Should I ask my child about visitation issues?

Unless there are allegations of abuse of any kind—physical, emotional or sexual—parents should not bring a child into the decision-making process that comes with divorce and child custody. The Tennessee Bar Association emphasizes this stance in its September Journal, making the point that visitation is an adult issue brought on by an adult problem that also requires an adult solution. Despite what some parents may feel is an attempt to be fair to the child by allowing them input, it is anything but fair.

Children are put in the middle when asked to choose which parent they prefer as a primary caregiver, and in any case, are not equipped to use good judgment in complicated situations. Sound judgment is something that comes with age and experience and is learned in a retrospective manner that cannot begin until after a child matures and moves on. Even asking children about how much time they wish to spend with a parent puts them in the position of disappointing one or both parents and sets them up for feelings of resentment and self-incrimination. This is especially true in situations where one or both parents could be seen as “passing the buck,” and putting the weight of the decision on the child.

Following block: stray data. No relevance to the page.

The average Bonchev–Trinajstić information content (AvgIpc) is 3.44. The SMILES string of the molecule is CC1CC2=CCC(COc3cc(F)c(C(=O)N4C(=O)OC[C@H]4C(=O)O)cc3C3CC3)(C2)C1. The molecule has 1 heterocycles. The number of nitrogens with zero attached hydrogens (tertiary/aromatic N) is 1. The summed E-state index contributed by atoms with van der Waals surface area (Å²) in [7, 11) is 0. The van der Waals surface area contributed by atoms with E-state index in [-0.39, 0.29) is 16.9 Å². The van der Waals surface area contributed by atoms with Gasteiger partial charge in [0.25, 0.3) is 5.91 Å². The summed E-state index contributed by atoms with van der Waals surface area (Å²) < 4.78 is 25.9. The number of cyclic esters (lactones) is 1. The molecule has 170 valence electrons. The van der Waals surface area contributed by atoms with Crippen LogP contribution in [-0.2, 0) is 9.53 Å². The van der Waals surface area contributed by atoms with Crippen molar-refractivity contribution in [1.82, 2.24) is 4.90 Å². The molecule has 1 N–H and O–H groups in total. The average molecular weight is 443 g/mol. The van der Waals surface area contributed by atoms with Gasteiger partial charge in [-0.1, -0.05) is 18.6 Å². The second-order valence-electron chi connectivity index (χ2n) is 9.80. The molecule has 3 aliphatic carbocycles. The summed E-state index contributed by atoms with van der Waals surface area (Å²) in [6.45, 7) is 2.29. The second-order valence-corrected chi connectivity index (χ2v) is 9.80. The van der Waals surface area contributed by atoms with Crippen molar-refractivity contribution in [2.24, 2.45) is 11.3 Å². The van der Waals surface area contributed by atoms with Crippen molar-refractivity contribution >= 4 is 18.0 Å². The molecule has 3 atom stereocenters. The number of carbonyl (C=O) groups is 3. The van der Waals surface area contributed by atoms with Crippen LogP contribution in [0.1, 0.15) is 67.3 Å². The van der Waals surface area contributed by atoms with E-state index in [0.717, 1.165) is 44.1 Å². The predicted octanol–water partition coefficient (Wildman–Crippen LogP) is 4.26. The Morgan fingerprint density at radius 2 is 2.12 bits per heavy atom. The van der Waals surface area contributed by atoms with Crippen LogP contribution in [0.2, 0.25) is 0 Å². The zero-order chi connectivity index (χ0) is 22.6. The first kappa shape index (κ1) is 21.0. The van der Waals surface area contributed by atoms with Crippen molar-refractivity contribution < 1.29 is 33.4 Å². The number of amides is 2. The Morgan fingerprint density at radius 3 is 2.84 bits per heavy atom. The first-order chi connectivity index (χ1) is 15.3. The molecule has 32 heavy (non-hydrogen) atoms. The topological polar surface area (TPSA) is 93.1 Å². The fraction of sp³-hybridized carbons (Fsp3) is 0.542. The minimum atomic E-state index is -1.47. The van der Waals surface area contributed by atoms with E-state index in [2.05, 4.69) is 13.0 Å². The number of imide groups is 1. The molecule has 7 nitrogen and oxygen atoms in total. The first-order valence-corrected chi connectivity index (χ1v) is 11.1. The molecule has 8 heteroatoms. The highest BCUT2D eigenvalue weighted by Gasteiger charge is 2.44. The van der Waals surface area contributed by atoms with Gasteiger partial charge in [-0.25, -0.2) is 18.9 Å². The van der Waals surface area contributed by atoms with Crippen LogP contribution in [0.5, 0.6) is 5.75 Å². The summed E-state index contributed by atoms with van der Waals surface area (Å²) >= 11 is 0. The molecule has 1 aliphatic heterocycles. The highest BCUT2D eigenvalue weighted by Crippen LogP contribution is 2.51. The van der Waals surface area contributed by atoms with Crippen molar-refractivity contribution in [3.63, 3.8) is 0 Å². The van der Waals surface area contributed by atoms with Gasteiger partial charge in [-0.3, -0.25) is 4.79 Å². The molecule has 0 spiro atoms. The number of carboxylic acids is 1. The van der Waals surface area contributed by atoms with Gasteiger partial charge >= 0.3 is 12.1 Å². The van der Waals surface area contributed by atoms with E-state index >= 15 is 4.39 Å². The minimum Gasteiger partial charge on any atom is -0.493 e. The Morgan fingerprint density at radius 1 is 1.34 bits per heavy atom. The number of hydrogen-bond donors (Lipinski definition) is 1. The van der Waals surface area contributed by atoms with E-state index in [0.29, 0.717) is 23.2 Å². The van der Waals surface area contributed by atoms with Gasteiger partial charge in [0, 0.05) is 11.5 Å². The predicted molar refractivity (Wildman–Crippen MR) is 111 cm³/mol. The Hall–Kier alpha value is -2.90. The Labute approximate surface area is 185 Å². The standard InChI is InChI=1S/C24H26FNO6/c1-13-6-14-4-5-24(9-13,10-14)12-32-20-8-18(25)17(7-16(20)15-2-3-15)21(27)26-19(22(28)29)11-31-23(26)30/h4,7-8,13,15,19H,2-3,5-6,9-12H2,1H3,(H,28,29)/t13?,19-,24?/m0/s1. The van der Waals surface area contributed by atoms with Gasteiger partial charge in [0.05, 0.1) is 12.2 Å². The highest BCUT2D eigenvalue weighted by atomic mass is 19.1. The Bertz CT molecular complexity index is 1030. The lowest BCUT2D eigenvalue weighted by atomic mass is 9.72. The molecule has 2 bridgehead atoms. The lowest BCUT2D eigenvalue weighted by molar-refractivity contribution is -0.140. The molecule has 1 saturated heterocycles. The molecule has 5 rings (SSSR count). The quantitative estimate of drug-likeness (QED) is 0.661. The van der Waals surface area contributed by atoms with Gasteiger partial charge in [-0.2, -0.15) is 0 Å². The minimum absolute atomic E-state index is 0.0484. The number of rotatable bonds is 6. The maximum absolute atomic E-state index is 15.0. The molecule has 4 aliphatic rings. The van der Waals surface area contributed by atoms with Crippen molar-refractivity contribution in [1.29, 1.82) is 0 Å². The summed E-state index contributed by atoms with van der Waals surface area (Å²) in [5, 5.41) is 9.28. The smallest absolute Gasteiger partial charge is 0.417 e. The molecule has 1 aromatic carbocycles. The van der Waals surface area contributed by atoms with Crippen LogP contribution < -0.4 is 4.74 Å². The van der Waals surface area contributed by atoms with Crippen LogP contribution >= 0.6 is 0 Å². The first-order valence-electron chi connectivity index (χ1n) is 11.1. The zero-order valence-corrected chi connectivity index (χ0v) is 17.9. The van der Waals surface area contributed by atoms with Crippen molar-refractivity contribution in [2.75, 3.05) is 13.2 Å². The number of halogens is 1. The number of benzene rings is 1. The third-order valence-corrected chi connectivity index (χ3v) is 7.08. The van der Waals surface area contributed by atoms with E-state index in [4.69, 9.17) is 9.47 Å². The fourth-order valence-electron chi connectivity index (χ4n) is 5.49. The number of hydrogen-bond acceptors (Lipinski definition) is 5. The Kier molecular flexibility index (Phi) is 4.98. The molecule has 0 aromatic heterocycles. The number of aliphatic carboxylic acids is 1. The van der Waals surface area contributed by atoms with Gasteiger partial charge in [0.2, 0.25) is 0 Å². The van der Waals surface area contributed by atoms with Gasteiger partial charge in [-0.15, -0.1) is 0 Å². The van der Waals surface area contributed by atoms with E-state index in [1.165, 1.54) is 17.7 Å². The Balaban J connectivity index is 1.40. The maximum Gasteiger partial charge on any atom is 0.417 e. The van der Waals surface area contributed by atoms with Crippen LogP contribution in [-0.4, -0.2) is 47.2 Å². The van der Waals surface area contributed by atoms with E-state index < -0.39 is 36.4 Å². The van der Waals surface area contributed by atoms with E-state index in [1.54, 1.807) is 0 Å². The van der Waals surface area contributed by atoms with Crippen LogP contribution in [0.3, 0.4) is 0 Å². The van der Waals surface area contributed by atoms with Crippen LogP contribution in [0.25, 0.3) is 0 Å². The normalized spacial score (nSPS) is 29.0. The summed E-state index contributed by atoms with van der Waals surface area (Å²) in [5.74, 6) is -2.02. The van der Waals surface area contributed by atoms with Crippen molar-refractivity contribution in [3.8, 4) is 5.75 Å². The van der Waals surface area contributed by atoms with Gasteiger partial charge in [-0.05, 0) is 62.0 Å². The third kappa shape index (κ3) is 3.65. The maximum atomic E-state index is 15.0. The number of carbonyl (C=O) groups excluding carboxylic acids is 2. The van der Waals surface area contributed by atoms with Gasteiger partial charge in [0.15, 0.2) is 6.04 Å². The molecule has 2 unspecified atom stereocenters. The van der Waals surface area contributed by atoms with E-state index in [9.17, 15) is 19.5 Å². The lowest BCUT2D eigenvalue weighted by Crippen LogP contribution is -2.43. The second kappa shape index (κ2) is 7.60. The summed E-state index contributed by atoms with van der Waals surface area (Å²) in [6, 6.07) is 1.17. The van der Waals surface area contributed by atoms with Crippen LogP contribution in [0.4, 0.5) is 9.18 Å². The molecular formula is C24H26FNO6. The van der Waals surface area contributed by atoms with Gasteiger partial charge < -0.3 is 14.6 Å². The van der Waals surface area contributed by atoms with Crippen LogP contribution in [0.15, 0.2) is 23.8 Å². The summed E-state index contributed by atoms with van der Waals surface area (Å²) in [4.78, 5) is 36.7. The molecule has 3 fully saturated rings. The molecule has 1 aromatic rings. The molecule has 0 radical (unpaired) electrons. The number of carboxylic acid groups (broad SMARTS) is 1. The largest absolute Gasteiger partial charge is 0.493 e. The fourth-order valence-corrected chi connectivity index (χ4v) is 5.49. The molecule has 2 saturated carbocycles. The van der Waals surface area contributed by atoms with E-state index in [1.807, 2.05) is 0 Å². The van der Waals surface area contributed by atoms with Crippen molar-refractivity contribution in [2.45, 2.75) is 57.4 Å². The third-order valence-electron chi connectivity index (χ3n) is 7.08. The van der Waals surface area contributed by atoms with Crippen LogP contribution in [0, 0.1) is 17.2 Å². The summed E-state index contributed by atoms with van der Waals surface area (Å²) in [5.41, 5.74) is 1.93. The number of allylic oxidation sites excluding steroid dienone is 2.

Many courts allow children to have input into custody hearings, but a family court judge is not required to abide by the child’s wishes in reaching a decision. Tennessee code says that the court can certainly hear the child’s preference upon request, attaching greater weight to the wishes of older children. However, allowing children to make a custody or visitation decision for themselves goes against the state’s policy of keeping the best interests of the child first and foremost.

Mental health professionals agree and offer many reasons for not involving children in these matters. Reversal of roles, or parentification of children, is one reason. Having the child make the decision can leave him or her with a range of issues, including:

  • Headaches and stomach aches
  • Substance abuse and self-harm
  • Trouble forming peer relationships
  • Depression and anxiety
  • Disruptive behavior

Involving children in visitation decisions can also leave them open to what they may perceive as a hostile experience in court, being questioned by attorneys. It puts them in an emotional tug-of-war with no good outcome and long-lasting feelings of guilt and regret.

When parents cannot come to a decision on their own, they can turn to a forensic child custody evaluator. This person investigates the situation, interviews parties, documents issues and draws conclusions that become recommendations to the court about parenting time.

The information in this article is of a general nature and not intended as legal advice.